Ḥas̲h̲īs̲h̲iyya

(1,058 words)

Author(s): Lewis, B.
, a name given in mediaeval times to the followers in Syria of the Nizārī branch of the Ismāʿīlī sect. The name was carried from Syria to Europe by the Crusaders, and occurs in a variety of forms in the Western literature of the Crusades, as well as in Greek and Hebrew texts. In the form ‘assassin’ it eventually found its way into French and English usage, with corresponding forms in Italian, Spanish and other languages. Af first the word seems to have been used in the sense of devotee ¶ or zealot, thus corresponding to fidāʿī [ q.v.]. As early as the 12th century Provençal poets compare the…

Dīwān-i Humāyūn

(2,300 words)

Author(s): Lewis, B.
, the name given to the Ottoman imperial council, until the mid 11th/17th century the central organ of the government of the Empire. Evidence on the dīwān under the early Sultans is scanty. According to ʿĀs̲h̲iḳpas̲h̲azāde (ch. 31; ed. N. Atsız, Osmanlı tarihlerı , Istanbul 1949, 118; German trans. R. Kreutel, Vom Hirtenzeit zur hohen Pforte , Graz 1959, 66), the practice of wearing a twisted turban ( burma dülbend ) when attending the dīwān was introduced during the reign of Ork̲h̲ān. Probably a kind of public audience is meant. The Egyptian physician S̲h̲ams al-Dīn …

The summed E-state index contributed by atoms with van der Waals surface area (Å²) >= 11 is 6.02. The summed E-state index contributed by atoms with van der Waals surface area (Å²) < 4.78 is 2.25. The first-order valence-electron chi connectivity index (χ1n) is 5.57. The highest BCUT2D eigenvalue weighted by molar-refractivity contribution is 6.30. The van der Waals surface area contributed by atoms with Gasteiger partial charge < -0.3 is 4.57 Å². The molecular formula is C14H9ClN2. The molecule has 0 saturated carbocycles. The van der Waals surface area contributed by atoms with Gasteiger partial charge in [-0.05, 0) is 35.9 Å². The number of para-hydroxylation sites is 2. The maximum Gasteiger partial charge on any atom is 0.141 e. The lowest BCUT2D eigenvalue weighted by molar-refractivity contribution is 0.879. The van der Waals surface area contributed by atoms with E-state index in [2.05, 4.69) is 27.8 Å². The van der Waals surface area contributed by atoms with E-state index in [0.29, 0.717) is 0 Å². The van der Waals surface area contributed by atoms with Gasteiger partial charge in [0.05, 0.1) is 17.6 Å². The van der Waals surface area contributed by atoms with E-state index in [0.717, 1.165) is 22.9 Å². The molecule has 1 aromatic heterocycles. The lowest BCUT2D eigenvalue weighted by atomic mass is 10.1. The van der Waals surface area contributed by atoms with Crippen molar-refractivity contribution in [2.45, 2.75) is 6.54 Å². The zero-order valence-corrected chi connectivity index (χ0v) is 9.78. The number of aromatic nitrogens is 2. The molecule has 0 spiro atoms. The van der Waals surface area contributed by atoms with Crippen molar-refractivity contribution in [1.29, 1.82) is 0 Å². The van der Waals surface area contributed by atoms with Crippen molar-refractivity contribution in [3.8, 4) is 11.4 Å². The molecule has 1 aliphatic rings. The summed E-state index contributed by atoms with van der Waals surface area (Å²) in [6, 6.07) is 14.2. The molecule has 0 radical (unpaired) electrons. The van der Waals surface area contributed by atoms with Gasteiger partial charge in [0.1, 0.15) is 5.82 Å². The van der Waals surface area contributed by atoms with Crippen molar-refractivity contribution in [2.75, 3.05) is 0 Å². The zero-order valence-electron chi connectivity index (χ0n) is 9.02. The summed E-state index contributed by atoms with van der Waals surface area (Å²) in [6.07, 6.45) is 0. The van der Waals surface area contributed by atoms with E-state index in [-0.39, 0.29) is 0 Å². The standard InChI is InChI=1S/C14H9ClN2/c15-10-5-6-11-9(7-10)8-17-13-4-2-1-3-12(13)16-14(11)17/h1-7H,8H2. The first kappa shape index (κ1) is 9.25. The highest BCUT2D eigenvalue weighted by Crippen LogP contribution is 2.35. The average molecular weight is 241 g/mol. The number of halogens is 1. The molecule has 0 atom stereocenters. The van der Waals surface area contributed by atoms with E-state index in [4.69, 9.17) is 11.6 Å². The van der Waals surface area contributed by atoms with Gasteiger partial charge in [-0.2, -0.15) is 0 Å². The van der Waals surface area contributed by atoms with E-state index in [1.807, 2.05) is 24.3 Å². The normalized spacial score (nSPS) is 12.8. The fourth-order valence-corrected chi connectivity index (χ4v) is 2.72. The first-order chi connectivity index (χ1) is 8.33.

ʿAlī al-Riḍā

(833 words)

Author(s): Lewis, B.
, Abu ’l-ḥasan b. mūsā b. dj̲aʿfar eighth Imām of the Twelver S̲h̲īʿa, was born in Medina in 148/765 (al-Ṣafadī) or, according to other and probably better informed authorities, in 151/768 or 153/770 (al-Nawbak̲h̲tī, Ibn Ḵh̲allikān. Mīrk̲h̲w ānd). He died in Ṭūs in 203/818; the sources agree on the year, but differ as to the day and month (end of Ṣafar—al-Ṭabarī, al-Ṣafadī; 21 Ramaḍān—al-Ṣafadī; 13 Ḏh̲ū ’l-Ḳaʿda or 5 Ḏh̲ū ’l-Ḥid̲j̲d̲j̲a—Ibn Ḵh̲allikān). His father was the Imām Mūsā al-Kāẓim, his mother a Nubian umm walad whose name is variously given (S̲h̲ahd or Nad̲j̲iyya—al-N…

Ḏj̲umhūriyya

(1,646 words)

Author(s): Lewis, B.